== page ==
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18.6 Deconvolution

Deconvolution is a process that undoes the effects of convolution. It is usually used to restore a signal from a known convolution with a known response.

Deconvolution-1.jpg

For example, if the original signal is

f=
\begin{bmatrix}
  1 & 3 & 5 & 7
\end{bmatrix}\,\! ,

and the response is

g=
\begin{bmatrix}
  2 & 4 & 6 
\end{bmatrix}\,\!

then their linear convolution is

y=f*g=
\begin{bmatrix}
  2 & 10 & 28 & 52 & 58 & 42
\end{bmatrix}\,\!

If we only know g and y and want to restore f, a deconvolution can be used.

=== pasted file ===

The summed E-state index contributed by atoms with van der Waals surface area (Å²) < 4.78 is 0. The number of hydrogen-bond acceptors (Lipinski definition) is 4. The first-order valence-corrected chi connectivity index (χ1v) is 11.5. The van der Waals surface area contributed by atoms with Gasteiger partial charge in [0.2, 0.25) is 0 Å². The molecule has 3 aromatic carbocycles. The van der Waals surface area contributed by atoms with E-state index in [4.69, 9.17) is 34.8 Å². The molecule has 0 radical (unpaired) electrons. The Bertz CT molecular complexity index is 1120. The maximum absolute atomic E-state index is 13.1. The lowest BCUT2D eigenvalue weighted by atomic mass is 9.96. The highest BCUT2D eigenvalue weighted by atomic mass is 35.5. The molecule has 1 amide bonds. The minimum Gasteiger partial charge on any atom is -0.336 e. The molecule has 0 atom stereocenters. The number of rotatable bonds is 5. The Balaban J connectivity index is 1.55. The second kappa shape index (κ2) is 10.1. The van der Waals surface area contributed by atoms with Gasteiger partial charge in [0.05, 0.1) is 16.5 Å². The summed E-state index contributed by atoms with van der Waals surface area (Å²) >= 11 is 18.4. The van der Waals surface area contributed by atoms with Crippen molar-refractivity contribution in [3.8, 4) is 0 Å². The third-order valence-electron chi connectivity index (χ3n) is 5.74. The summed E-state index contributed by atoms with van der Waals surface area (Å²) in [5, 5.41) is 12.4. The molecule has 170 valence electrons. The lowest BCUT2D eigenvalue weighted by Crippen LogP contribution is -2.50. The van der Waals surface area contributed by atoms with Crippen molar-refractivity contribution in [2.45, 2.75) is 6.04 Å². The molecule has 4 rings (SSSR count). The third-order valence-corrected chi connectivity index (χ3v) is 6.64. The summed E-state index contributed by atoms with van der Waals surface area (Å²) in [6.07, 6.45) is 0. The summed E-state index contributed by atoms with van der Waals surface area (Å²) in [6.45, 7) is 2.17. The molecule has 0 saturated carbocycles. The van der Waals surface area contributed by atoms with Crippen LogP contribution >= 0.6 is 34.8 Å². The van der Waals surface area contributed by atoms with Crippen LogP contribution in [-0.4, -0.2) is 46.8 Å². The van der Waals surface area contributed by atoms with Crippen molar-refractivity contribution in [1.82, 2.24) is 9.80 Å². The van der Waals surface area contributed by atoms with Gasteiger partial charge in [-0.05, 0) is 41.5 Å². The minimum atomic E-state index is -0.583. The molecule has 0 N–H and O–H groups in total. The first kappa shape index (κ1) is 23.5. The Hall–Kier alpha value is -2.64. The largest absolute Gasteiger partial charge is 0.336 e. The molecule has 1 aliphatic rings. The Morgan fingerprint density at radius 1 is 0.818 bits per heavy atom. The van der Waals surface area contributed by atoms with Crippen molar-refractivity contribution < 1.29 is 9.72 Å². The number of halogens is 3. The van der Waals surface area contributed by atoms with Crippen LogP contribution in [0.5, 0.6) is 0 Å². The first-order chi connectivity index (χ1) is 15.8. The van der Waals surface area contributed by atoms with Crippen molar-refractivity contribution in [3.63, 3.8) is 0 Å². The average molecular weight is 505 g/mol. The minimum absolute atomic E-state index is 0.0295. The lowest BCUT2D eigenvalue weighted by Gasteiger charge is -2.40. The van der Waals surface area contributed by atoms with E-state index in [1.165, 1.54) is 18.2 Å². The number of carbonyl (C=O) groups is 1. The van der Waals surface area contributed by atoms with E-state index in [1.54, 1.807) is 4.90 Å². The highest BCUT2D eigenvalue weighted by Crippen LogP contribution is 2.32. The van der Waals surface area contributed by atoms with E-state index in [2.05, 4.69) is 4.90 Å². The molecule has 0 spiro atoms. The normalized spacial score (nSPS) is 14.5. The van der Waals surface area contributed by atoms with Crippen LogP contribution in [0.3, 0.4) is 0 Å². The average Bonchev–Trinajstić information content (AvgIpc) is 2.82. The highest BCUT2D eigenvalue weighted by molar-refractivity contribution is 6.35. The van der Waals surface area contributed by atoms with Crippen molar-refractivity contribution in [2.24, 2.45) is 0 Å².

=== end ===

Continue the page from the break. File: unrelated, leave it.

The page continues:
After computation, we have

f'=
\begin{bmatrix}
  1 & 3 & 5 & 7
\end{bmatrix}\,\!

Deconvolution is either linear or circular. To restore the original signal correctly, the deconvolution should be of the same type as the convolution that originally produced the input signal.

Notes: There is no guarantee that deconvolution can always recover the original dataset in practice, as deconvolution is very sensitive to noise and is not very robust. Additionally, if the convolution is performed with the response wrapped, deconvoluting the input signal with the same response will not necessarily restore the original data, even when Wrap Response option is checked in the deconvolution dialog.

To use deconvolution:

  1. Make a workbook or a graph active.
  2. Open the Command Window or Script Window and run the following LabTalk script to access the graphical interface of deconv X-Function:
deconv -d

Topics covered in this section:

 

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